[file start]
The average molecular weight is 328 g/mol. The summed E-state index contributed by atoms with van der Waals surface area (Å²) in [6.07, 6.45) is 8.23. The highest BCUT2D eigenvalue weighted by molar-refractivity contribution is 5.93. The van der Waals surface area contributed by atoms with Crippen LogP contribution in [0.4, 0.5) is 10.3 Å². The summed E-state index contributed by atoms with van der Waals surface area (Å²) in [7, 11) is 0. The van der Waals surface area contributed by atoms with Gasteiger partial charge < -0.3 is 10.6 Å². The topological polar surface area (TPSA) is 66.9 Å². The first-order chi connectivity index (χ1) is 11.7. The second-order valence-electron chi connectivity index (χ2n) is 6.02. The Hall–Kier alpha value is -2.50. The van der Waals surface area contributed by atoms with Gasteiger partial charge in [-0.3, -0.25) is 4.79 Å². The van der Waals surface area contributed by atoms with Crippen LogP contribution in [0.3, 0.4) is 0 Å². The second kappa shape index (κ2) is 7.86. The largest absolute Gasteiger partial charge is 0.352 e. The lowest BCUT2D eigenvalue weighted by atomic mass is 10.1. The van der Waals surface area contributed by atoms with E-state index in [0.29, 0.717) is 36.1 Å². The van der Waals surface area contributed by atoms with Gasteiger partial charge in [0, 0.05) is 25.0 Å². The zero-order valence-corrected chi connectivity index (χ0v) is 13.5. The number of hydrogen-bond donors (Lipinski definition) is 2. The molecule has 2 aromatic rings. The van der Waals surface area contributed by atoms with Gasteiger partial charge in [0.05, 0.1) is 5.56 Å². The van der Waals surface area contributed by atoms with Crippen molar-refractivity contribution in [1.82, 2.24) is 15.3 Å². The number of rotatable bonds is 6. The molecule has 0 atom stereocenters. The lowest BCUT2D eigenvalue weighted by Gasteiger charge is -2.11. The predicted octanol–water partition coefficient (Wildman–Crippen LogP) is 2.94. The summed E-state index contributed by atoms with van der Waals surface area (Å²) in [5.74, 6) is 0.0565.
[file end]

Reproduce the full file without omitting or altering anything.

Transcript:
The average molecular weight is 328 g/mol. The summed E-state index contributed by atoms with van der Waals surface area (Å²) in [6.07, 6.45) is 8.23. The highest BCUT2D eigenvalue weighted by molar-refractivity contribution is 5.93. The van der Waals surface area contributed by atoms with Crippen LogP contribution in [0.4, 0.5) is 10.3 Å². The summed E-state index contributed by atoms with van der Waals surface area (Å²) in [7, 11) is 0. The van der Waals surface area contributed by atoms with Gasteiger partial charge < -0.3 is 10.6 Å². The topological polar surface area (TPSA) is 66.9 Å². The first-order chi connectivity index (χ1) is 11.7. The second-order valence-electron chi connectivity index (χ2n) is 6.02. The Hall–Kier alpha value is -2.50. The van der Waals surface area contributed by atoms with Gasteiger partial charge in [-0.3, -0.25) is 4.79 Å². The van der Waals surface area contributed by atoms with Crippen LogP contribution in [0.3, 0.4) is 0 Å². The second kappa shape index (κ2) is 7.86. The largest absolute Gasteiger partial charge is 0.352 e. The lowest BCUT2D eigenvalue weighted by atomic mass is 10.1. The van der Waals surface area contributed by atoms with E-state index in [0.29, 0.717) is 36.1 Å². The van der Waals surface area contributed by atoms with Gasteiger partial charge in [0, 0.05) is 25.0 Å². The zero-order valence-corrected chi connectivity index (χ0v) is 13.5. The number of hydrogen-bond donors (Lipinski definition) is 2. The molecule has 2 aromatic rings. The van der Waals surface area contributed by atoms with Gasteiger partial charge in [0.05, 0.1) is 5.56 Å². The van der Waals surface area contributed by atoms with Crippen molar-refractivity contribution in [1.82, 2.24) is 15.3 Å². The number of rotatable bonds is 6. The molecule has 0 atom stereocenters. The lowest BCUT2D eigenvalue weighted by Gasteiger charge is -2.11. The predicted octanol–water partition coefficient (Wildman–Crippen LogP) is 2.94. The summed E-state index contributed by atoms with van der Waals surface area (Å²) in [5.74, 6) is 0.0565.